eFax service - one gateway between the fax and e-mail worlds

eFax service - one gateway between the fax and e-mail worlds

For many years, the eFax service has been one of several competitors to provide a "gateway" between the world of telephone facsimile ("fax") machines and the world of e-mail. Since anyone can get a free Web-based e-mail account, this means anyone can handle faxes - even without a fax machine.

One version of the eFax service is free. Under this plan one can receive up to 20 faxes per month, using a unique telephone number with which one is provided. When someone sends a fax to that telephone number, the document is converted to an image file which is e-mailed as an "attachment" to the e-mail address you specify when signing up for the service.

Because the attached file is an eFax-specific type, namely ".efx", one needs a viewing program to look at the file or export it to more conventional formats (like ".jpg" and ".tif"). Such a program can be downloaded for free for either Windows 98 and ME or Windows 2000 and XP.

We tested the service by sending a fax from the machine in the Genealogy Room of the Historic Courthouse in Buchanan. The received .efx file was a scant 12 kilobytes, and can be found here. It was exported as a .tif file to preserve image integrity, and then converted into .png format using another program. (Click on the thumbnail image immediately below to view this .png image full-scale in a pop-up window.)


We used a non-exemplary now-dated version of an optical character recognition ("OCR") program to automatically convert the image in the received file to text. Despite the very clean fax image received, TextBridge Pro 8.0 was far from perfect in doing the job. It produced the raw .rtf file here. Of course, despite all the errors, such a transcription is still a great start on obtaining a perfect one, merely with the corrective eye and hand of a human being. The advantage of such a final transcript is that the text can be searched at super-high speeds by computer - as well as compacted into a very small space indeed (about 1 kilobyte). And it can be transmitted again to yet another party - at greatly enhanced speeds - over a telephone line no better than the one used to transmit the original fax.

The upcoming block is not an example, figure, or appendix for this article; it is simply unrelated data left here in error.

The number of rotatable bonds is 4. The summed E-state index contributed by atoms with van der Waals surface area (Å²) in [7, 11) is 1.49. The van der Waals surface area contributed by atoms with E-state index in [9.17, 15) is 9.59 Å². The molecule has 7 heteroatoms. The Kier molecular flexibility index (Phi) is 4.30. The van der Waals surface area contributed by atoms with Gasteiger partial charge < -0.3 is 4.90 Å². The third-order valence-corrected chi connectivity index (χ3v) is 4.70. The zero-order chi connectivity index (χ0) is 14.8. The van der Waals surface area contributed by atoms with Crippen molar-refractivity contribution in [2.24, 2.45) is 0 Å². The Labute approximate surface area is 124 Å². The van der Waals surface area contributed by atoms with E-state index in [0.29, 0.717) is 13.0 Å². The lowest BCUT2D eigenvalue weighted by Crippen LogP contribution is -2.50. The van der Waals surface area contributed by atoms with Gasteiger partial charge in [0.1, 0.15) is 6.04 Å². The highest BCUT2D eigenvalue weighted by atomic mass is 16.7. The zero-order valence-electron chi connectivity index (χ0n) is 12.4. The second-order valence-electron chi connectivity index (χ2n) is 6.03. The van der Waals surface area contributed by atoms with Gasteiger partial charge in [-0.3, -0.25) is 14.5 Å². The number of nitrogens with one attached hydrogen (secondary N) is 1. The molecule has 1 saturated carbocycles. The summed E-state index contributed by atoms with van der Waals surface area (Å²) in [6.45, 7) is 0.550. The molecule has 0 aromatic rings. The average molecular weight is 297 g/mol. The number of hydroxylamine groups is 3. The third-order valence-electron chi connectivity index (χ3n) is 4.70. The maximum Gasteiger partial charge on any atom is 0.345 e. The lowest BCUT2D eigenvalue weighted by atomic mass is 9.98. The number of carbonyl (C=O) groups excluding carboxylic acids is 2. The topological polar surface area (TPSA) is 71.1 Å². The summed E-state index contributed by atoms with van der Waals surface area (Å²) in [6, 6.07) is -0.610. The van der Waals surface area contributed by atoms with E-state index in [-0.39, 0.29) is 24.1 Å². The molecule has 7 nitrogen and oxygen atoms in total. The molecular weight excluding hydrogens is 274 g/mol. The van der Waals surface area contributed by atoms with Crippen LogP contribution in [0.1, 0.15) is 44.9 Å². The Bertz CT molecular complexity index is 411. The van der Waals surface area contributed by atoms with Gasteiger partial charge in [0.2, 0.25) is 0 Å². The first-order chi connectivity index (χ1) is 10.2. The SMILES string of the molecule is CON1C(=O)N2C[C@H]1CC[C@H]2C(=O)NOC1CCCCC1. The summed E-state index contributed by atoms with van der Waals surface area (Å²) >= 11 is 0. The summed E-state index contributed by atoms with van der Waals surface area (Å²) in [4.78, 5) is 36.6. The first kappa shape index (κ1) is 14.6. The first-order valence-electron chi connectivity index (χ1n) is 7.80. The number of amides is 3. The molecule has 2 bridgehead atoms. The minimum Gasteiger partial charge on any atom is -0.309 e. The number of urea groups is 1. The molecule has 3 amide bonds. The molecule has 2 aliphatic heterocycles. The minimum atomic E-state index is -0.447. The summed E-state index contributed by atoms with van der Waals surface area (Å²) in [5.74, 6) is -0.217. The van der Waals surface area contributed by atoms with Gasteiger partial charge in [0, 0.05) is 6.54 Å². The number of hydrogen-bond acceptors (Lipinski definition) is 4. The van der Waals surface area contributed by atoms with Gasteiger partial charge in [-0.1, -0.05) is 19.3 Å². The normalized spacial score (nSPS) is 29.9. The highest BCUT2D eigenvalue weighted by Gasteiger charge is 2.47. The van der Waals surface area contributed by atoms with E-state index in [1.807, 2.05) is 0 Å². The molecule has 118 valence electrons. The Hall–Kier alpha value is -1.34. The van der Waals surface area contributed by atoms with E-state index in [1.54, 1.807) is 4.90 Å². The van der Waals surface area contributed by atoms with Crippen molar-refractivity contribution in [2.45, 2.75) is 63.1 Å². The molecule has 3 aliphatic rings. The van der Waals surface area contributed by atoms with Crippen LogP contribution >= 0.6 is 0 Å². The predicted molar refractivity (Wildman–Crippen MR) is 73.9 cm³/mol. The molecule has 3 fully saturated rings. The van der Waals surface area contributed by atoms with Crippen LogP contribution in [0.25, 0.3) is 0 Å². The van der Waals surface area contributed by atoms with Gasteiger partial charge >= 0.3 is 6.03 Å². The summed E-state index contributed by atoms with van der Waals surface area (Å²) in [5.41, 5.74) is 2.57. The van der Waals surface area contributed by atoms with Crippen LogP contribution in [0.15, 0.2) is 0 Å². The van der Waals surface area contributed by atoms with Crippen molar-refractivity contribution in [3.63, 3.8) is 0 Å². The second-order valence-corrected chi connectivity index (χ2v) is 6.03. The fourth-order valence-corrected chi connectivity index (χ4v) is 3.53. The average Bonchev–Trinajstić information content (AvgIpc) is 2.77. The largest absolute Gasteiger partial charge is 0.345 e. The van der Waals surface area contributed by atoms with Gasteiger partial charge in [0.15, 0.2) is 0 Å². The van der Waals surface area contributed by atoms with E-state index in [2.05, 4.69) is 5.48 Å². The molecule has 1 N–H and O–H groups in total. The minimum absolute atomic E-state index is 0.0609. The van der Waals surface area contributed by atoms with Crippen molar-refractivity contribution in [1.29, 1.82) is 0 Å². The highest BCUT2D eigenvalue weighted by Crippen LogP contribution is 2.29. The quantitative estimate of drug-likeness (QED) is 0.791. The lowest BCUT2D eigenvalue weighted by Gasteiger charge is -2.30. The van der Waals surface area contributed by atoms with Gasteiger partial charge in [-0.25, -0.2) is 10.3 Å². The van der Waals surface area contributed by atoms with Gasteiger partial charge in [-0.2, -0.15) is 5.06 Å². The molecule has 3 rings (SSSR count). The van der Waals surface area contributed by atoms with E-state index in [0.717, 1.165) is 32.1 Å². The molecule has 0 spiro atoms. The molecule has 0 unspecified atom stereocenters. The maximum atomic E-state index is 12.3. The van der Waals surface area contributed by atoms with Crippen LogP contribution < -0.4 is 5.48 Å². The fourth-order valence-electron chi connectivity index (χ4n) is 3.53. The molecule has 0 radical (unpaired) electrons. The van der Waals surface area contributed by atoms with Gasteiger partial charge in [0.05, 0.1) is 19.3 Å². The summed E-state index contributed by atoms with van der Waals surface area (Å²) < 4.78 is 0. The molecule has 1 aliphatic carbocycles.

The beauty of the fax machine is that it is now extremely cheap (starting under $50) and so has been widely deployed around the world, even in places too poor or otherwise challenged to make use of a personal computer and attached scanner. It is very simple to use, too. If you can slip a page into a slot and dial a telephone, you are qualified to use one. Together with something like the eFax service, the fax machine provides an easy way for those anxious about using computers to capture paper documents in digital form and enjoy the several profound advantages of that form. The Haralson County Historical Society hopes to exploit this methodology to capture more of its activity in digital form, so that publication can be made on the World Wide Web for ready global availability.

Of course, the fax machine is hardly ideal. It is limited in detail resolution compared to even the cheapest PC scanners and basically lacks the ability to capture grey scale and color. But for text documents it is a welcome ally in the road to digitization.

November 2006